Naming of Dharmatola
Dharmatala has been renamed as Lenin Sarani but the neighbourhood continues to be referred to as Dharmatala. It is a busy commercial area that had come up with the growth of Kolkata during the British East India Company and is thus one of the repositories of history in the city. Dharmatola is commonly held to derive its name from a large mosque.
Tourism in Dharmatola
Dharmatala is the abode of street shoppers and food lovers. There is a Buddhist temple at Janbazar. Tipu Sultan Mosque at the corner of Chowringhee Road and Dharmatala that was built in 1842, by Prince Gholam Mohammad, a son of Tipu Sultan. It is named after pre-eminence of Dharmathakur in olden days. Haris and Doms, who are worshippers of Dharmathakur predominated the area even in the memorable past.
Geography of Dharmatala
Dharmatola extends from Chowringhee Road which is renamed Jawaharlal Nehru Road to Lower Circular Road and renamed Jagadish Chandra Bose Street. It is bounded to the north by Bowbazar and the south by Janbazar.
History of Dharmatala
In the 18th century, Dharmatala is described as ‘a well raised causeway, raised by deepening the ditch on both sides.’ It was shaded with trees on both sides. Just north of Dharmatala a creek formerly ran from Chandpal Ghat to Beliaghata (or Baliaghata, as it was then known). The creek passed through what was later Wellington Square and Creek Row. The creek was navigable for large boats. Wellington Square was a tank made on the bed of this creek. Both Wellington Square and Creek Row were developed by the Lottery Committee. Calcutta Gazette of 9th August 1821 refers to Wellington Square as ‘the new square in Dharmatala. While the English quarter was then restricted to around the old fort of Kolkata, Kolkata fort, the area south of Dharmatala was a jungle. The native quarters to the north consisted of a number of straggling villages. After their victory in the Battle of Plassey in 1757, the English East India Company decided to build new Fort William, in 1758. For this purpose, the native population shifted from Gobindapur mostly to Sutanuti. The European inhabitants of Kalikata gradually forsook the narrow limits of the old palisades and moved to around the Maidan.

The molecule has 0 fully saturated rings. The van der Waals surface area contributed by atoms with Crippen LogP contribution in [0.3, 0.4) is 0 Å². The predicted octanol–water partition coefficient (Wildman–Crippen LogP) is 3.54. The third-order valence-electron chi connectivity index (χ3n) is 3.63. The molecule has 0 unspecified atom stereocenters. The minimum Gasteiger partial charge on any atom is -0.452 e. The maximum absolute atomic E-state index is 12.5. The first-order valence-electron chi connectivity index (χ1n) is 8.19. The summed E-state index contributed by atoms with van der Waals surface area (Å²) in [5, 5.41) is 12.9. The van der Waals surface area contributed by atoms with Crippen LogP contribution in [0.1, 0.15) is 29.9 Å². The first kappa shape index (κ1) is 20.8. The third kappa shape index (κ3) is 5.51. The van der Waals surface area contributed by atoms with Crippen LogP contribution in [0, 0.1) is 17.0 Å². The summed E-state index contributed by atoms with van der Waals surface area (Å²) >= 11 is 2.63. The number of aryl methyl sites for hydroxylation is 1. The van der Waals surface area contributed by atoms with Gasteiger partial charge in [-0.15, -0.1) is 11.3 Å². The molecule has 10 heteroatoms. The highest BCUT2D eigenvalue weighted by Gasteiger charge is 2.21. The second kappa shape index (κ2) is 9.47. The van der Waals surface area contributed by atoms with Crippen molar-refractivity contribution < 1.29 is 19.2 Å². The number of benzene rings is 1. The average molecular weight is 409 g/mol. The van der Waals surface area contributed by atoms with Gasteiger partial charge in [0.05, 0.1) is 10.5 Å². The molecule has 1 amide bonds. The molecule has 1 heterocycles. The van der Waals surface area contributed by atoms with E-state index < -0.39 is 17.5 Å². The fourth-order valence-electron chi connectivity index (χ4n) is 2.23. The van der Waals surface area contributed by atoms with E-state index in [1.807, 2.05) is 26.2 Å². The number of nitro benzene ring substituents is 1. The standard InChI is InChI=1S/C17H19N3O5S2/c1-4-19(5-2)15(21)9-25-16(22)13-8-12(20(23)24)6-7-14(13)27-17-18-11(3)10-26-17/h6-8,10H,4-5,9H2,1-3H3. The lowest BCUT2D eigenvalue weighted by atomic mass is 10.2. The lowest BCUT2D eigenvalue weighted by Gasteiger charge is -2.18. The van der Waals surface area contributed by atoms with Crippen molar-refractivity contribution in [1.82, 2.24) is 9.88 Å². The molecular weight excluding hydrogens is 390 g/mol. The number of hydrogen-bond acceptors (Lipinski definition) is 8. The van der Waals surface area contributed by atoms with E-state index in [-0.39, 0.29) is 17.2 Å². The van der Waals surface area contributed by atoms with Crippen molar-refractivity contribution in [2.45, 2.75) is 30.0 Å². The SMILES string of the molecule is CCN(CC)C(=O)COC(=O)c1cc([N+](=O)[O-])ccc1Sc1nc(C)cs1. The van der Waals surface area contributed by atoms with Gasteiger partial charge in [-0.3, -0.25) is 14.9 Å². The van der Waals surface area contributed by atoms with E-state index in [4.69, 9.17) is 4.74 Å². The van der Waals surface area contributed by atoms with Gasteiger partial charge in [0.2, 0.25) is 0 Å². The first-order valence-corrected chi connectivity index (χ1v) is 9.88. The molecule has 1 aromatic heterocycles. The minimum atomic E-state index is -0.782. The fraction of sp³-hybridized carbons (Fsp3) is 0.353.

Establishment of Dharmatala Market
Dharmatala Market was established in 1794 at the corner of Dharmatala and Chowringhee. Rudyard Kipling in the last chapter of his Kolkata sketches published under the title of "The City of Dreadful Nights", has given a lively description of the market and its frequenters. It was formerly called Shakespeare’s Bazar.